The Green Capital Secretariat is currently run by RPS Group Plc, Ireland. RPS is Ireland’s leading multi-disciplinary, all island consultancy providing Planning, Engineering, Environmental and Communications services. This appointment was made following an open call for tender published in the Official Journal in April 2010. The evaluation of the tenders was based on the criteria laid out in the technical annex, including the principle of ‘best value for money’.
The European Green Capital Award does not include any pool of funds to support initiatives of participating cities, but it may be relevant for local authorities to explore other funding opportunities at the EU level. In the new EU budget 2014-2020, at least 5% of the European Regional Development Fund will have to be used for sustainable urban development. For details see the overview of funding opportunities on the Commission’s website
Cities can take advantage of the Structural Funds, for example, by forming a thematic urban network under URBACT II or by making use of the European Urban Knowledge Network. Some noteworthy funding programmes are as follows; please check the Commission website to ensure the most up to date information is used.
LIFE+ - Funding for sustainable cities in the next phase of LIFE+ - DG ENV – LIFE is the European Union’s financial instrument supporting environmental and nature conservation projects throughout the Union and in some candidate and neighbouring countries. Since 1992 LIFE has co-financed some 2,750 projects for a total of €1.35 billion. DG Environment proposes to fund up to 15 large-scale projects (€10 million) each involving two or more cities in the next phase (2014 to 2020) of the environmental financing programme, LIFE+. The proposal under negotiation should be finalised in 2013 and more information can be found here.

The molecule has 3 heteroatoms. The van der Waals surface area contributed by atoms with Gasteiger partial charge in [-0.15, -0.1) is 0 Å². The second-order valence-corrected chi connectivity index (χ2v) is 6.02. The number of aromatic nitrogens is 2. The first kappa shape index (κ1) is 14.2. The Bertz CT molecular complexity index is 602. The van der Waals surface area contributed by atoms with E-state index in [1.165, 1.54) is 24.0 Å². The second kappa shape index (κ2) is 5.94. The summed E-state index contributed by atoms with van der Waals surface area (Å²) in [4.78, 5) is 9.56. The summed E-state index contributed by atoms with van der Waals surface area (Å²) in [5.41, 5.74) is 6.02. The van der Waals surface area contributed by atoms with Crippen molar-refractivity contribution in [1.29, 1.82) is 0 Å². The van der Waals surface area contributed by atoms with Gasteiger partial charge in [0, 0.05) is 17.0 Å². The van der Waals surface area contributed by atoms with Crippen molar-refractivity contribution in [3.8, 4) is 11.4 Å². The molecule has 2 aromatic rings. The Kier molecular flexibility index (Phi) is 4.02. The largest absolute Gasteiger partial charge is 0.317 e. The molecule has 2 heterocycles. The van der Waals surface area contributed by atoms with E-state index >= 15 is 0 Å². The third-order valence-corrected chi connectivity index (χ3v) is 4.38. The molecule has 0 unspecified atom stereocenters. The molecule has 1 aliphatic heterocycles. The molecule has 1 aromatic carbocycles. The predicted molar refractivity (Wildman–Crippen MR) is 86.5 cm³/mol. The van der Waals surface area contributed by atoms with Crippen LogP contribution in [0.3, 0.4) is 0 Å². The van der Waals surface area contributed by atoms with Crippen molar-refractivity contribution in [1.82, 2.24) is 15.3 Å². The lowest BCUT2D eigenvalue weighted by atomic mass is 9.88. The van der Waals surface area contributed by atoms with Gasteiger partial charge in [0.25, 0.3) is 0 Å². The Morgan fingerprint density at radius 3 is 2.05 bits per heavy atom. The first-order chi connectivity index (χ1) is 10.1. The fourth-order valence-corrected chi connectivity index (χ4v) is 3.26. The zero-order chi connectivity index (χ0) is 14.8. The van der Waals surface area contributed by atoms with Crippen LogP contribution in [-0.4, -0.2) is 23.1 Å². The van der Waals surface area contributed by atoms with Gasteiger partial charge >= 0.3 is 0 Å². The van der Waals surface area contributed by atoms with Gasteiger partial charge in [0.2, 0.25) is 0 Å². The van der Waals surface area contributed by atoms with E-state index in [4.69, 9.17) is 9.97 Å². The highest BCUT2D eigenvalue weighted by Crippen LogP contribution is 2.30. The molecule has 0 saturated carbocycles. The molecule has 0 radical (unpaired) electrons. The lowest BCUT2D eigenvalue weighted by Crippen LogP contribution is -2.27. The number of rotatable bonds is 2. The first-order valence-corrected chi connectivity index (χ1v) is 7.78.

URBACT – is a European exchange and learning programme promoting sustainable urban development. URBACT aims to enable cities to work together to develop solutions to major urban challenges, reaffirming the key role they play in facing increasingly complex societal changes. The programme helps cites to develop pragmatic solutions that are new and sustainable, and that integrate economic, social and environmental dimensions. URBACT was initially established in 2002 and is currently in its second stage (URBACT II) which will end in 2013. The URBACT III 2014-2020 Programme is expected to follow. For more information please visit the website here.